Practice gratitude

Practicing gratitude first thing in the morning helps prepare your brain for positivity for the rest of the day: Immediately after waking up, take a few minutes to close your eyes and run through what you are grateful for. No matter how large or small the list, this puts your brain in ‘positive’ mode. Thinking these positive thoughts releases mood-boosting endorphins providing an energy boost that leads to greater productivity and more optimistic thoughts throughout the day.

Develop an “addition” — not “subtraction” — mindset

Think about what you want to add to your life, as opposed to what you want to take away. Deprivation isn’t motivating, so set yourself up for success by thinking of what you want more of in your life. So for example: If you want to eat healthier, don’t look at it as: These are the foods I have to cut out. Think: These are the delicious vegetables I get to add to my diet.

Think small, but consistent

There’s no faster way to drain your energy than to feel like you have a mountain to climb in order to reach your goal. So when you decide what you want to add to your life — whether it’s more leafy greens or a bigger savings account — aim small. A lot of people operate with all-or-nothing thinking but creating large and lofty goals sets us up for failure. For example, if your goal is “cleaner eating,” you might begin simply by incorporating two extra servings of vegetables a day into your diet. It’s ok to start small and build from there. Eat one vegetable, run one kilometre, make one phone call, clean out one drawer, read one chapter. Ultimately, small but consistent changes lead to bigger ones over time.

Get — and stay — hydrated

The brain often gets dehydrated overnight and needs and utilizes water to function properly. “People mistakenly believe that they have to have their morning coffee to ‘get going,’ but what they really need is the hydration and energy that water provides. But make sure your water intake doesn’t stop there, and drink water throughout the day. This is essential, especially in terms of your workday energy: Dehydration negatively impacts your workflow and productivity, causing cognitive deficiency (brain fog and exhaustion).

Start moving

A lack of movement is detrimental to your health and a recipe for feeling low-energy, so adding movement in your day whenever you can is crucial. Micro-movements such as a brisk 3 to 4 minute walk or 15 to 20 jumping jacks are a good option every hour. These types of “baby workouts” will kickstart your cortisol levels and help keep you energized, focused and more productive. Consider using moments like reading an email, or taking a call to inject some movement and mobility in your life. For instance, you could go on a walk while you return a phone call. It’s no extra time in your day, but has all of the benefits.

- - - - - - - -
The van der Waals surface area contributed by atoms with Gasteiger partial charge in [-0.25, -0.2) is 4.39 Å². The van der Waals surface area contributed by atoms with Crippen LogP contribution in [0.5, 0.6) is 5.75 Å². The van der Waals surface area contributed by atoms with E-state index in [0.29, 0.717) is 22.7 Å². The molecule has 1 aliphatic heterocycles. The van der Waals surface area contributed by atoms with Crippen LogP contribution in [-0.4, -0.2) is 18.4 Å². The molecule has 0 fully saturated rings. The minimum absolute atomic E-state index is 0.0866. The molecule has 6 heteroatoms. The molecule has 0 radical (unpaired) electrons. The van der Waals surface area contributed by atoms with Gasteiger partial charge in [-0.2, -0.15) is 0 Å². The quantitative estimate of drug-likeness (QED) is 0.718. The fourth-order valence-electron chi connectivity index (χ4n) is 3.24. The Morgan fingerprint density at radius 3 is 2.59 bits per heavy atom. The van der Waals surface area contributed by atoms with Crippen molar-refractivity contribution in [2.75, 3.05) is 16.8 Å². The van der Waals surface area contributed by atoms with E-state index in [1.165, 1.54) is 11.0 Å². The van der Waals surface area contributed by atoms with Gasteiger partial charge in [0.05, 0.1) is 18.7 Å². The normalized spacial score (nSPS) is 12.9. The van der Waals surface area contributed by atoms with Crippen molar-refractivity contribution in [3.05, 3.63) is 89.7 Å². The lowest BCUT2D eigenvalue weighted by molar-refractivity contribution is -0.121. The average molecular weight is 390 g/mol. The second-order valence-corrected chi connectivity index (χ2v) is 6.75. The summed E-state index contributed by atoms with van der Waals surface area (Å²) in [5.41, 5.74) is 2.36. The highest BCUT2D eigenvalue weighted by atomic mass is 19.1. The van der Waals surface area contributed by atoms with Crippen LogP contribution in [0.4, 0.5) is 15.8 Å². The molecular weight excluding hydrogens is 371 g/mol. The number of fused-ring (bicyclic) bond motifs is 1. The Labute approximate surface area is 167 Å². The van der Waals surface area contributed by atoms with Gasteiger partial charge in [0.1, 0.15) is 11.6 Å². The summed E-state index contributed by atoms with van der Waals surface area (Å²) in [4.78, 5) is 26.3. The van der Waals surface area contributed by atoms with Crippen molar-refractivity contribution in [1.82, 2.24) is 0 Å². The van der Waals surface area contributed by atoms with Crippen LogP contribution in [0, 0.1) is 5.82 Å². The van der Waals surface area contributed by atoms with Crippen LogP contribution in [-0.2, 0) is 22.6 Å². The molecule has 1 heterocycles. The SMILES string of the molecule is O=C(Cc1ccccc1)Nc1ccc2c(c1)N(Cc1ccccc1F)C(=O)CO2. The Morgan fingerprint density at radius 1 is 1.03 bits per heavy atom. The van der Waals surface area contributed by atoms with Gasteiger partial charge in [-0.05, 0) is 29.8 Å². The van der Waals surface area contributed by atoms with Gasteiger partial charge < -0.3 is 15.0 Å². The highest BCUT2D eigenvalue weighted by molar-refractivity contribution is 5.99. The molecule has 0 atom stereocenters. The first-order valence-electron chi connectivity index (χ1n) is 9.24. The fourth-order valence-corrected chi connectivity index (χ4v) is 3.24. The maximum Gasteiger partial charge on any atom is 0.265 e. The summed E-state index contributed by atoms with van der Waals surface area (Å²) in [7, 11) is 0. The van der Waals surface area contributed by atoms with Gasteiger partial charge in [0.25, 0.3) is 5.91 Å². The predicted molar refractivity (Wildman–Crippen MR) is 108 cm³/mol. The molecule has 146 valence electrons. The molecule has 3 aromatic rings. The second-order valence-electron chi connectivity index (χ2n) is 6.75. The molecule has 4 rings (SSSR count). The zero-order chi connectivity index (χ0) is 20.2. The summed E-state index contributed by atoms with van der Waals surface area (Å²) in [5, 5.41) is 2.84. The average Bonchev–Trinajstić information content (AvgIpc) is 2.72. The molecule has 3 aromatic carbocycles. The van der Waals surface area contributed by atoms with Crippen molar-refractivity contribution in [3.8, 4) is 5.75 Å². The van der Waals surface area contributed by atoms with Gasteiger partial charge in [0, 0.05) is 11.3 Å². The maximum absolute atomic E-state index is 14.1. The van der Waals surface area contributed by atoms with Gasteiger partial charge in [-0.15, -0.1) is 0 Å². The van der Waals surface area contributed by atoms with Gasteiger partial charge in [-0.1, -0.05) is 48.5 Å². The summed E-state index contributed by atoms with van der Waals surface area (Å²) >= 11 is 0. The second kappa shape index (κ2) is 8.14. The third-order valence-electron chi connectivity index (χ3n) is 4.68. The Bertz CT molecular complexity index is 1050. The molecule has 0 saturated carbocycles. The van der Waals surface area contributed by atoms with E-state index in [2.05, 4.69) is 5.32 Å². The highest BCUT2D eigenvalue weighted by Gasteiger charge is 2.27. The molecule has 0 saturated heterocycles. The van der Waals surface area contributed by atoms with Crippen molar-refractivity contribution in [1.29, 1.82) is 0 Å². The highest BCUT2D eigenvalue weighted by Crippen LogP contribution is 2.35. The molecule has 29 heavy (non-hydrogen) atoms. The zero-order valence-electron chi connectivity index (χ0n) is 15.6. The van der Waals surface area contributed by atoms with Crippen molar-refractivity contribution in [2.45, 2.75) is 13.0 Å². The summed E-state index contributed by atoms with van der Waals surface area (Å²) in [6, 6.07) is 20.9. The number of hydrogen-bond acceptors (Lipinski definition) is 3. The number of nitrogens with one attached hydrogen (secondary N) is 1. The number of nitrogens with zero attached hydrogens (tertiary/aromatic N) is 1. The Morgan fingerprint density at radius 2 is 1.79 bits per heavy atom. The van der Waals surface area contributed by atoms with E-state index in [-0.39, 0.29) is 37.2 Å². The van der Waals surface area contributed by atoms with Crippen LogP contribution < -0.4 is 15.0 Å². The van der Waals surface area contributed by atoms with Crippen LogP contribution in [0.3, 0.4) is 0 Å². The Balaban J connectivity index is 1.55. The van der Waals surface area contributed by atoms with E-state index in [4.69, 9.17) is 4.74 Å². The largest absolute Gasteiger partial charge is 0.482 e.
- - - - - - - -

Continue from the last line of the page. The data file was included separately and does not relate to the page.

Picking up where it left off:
Unplug — literally and emotionally

The big irony of being plugged in all the time is that our internal batteries become drained in the process. Cell phones, laptops, television and other devices all require us to stare at a screen which strains the eyes and brain and can also cause mental and physical exhaustion. Our dependence on these devices also takes us away from real world interactions with others—something that is proven to be detrimental to emotional health and well-being.

Something else to consider about screens is that social media may be zapping your energy. Are you looking at social media that excites you and pumps you up to be your best, or do you come away from your feed feeling weighed down? Check in with yourself and get rid of what is chipping away at your energy.

Follow the F-F-P Rule for eating healthier

You know how they say, “You are what you eat?” Well, the energy we feel and exude is often a direct result of what we consume — so paying close attention to how and what we eat is important. One way to make it easy to follow the F-F-P Rule: fibre, fat, and protein. “Mixing a whole grain, which is high in fibre, with a little source of protein or fat, will sustain you and provide you with focus and energy. Snacking serves an even greater purpose when your brain is working. The brain runs on glucose as the primary source of fuel, and carbohydrates are critical for boosting productivity and energy because they are converted into glucose. Including a high-fibre carbohydrate will give a boost in energy without the crashing blood sugar, making you feel sluggish afterward.